Melanie Eclare is a photographer based in the south west of England, currently studying for an MA in Photography at Plymouth University. Her photographs have been extensively published in the UK and internationally in books and publications. As one of the leading UK garden photographers, Melanie has worked for the Saturday and Sunday Times, Saturday and Sunday Telegraph, U. S Garden Design Magazine, World of Interiors, Country Life, Country Living, Gardens Illustrated and House and Garden Magazine. Gardening editor and photographer for Red Magazine, she has also contributed to many books as well as having her own books published by Quadrille, Kyle Cathie and Weidenfeld and Nicolson working alongside writers such as Elspeth Thompson and Tom Petherick.
Melanie has recently taken a new direction with her photography. The broad theme of her work is an exploration of Nature Deficit Disorder. This describes the current divorce between human and habitat; an alienation from nature that negatively affects children and adults alike. Ever increasing screen time and over protective or dysfunctional parenting alienates us from an innate sense of place within the rhythm and cycle of life. This is an issue effecting many of us and will continue to become more of a a challenge for the new generations to come.
Allied with this exploration is a search for meaning, questioning what it means to be part of the anthropocene generation. We are the ones living in a moment in deep time when more damage has occurred on the planet then ever before, the effects of which will take millennia to re-balance. On a personal level this bigger picture imbalance is reflected in the prevalence of intergenerational trauma felt on an individual level. Melanie is looking beneath the immediately visible, at deeper layers of discontent that exist beyond surface narrative and stripping away the mask to reveal autobiographical details hidden within the context of her images.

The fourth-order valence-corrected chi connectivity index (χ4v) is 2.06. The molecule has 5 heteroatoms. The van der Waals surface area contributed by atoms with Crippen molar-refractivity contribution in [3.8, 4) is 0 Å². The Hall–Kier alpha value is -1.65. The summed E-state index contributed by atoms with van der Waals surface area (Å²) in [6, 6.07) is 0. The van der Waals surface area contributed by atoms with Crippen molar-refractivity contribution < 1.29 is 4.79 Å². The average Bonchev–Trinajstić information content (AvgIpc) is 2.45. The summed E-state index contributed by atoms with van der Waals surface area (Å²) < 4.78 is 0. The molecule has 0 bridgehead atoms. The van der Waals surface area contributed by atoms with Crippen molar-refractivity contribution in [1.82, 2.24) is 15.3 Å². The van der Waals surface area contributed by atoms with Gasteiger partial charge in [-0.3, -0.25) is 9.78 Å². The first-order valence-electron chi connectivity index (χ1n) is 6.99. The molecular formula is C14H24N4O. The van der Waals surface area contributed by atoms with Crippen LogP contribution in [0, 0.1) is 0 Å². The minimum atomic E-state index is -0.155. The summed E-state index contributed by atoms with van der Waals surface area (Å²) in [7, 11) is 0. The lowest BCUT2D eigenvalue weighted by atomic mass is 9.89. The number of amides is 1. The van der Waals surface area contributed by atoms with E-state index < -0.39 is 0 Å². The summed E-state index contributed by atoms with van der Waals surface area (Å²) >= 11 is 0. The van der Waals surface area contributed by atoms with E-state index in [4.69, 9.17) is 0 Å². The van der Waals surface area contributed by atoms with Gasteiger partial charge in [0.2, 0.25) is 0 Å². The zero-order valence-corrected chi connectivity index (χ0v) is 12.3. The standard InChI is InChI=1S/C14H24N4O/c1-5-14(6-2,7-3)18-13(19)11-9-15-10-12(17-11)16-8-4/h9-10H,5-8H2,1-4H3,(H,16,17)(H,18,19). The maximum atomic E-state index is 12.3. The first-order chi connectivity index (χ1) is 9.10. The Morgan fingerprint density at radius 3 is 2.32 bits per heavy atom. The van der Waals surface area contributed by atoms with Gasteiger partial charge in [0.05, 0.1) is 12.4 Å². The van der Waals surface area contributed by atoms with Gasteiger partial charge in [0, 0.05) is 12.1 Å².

After the Fire
After the Fire series was made after the devastation of wild fires in northern California last September 2015. The resulting work reflects a narrative revealing itself right now; referring to the conditions that define us as the Anthropocene generation. We are the ones who are changing the earth so radically that more damage has been done to the environment in recent years than any other time. Many believe this constitutes a new geological epoch as distinct from the Holocene.
Our negative influence will remain a major geological force, perhaps for millions of years to come. For those of us aware of this, there is a sense of living in two or more temporal scales simultaneously; a kind of ‘out of jointness’ provoked by Anthropocene awareness.
My work speaks of this ‘out of jointness’ and a sense of psychic or existential distress caused by extreme environmental change, both at a personal and global level. These fires coming after five years of extreme drought in California left the land savagely altered. The ensuing loss of solace and sense of self in relation to the land may have a profound effect on a community after environmental devastation such as this and has been suggested might bring on an emotional state known as ‘solastagia’; a kind of homesickness felt when one is still at home.
I was drawn to the community on Cobb Mountain, Lake County, California to make work at this moment of trauma as a visceral response to a landscape I know and love and to friends who live here. After the Fire is my personal response to the aftermath of such loss. It does not document my own history or land yet it expresses a heart felt desire to bear witness to these conditions and feelings of ‘solastagia’ and what it means to be part of the Anthropocene generation.
To see more of Melanie’s photographs, please visit her website.